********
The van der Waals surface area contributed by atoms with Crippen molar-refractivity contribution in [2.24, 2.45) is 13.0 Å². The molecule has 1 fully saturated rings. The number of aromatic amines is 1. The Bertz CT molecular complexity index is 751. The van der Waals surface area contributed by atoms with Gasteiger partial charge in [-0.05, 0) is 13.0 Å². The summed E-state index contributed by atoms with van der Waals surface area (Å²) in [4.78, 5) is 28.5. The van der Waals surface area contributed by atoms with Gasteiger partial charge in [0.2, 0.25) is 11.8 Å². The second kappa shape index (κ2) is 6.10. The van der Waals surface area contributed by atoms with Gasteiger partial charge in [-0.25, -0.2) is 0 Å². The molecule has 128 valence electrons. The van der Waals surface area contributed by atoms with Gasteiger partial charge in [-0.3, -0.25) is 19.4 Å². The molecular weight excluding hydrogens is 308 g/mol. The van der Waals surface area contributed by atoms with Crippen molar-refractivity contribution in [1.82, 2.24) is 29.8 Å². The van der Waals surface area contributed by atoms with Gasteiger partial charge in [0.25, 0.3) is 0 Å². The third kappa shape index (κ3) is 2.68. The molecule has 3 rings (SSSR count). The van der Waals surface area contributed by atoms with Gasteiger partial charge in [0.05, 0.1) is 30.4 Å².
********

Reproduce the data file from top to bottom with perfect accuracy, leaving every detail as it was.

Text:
The van der Waals surface area contributed by atoms with Crippen molar-refractivity contribution in [2.24, 2.45) is 13.0 Å². The molecule has 1 fully saturated rings. The number of aromatic amines is 1. The Bertz CT molecular complexity index is 751. The van der Waals surface area contributed by atoms with Gasteiger partial charge in [-0.05, 0) is 13.0 Å². The summed E-state index contributed by atoms with van der Waals surface area (Å²) in [4.78, 5) is 28.5. The van der Waals surface area contributed by atoms with Gasteiger partial charge in [0.2, 0.25) is 11.8 Å². The second kappa shape index (κ2) is 6.10. The van der Waals surface area contributed by atoms with Gasteiger partial charge in [-0.25, -0.2) is 0 Å². The molecule has 128 valence electrons. The van der Waals surface area contributed by atoms with Gasteiger partial charge in [-0.3, -0.25) is 19.4 Å². The molecular weight excluding hydrogens is 308 g/mol. The van der Waals surface area contributed by atoms with Crippen molar-refractivity contribution in [1.82, 2.24) is 29.8 Å². The van der Waals surface area contributed by atoms with Gasteiger partial charge in [0.25, 0.3) is 0 Å². The third kappa shape index (κ3) is 2.68. The molecule has 3 rings (SSSR count). The van der Waals surface area contributed by atoms with Gasteiger partial charge in [0.05, 0.1) is 30.4 Å².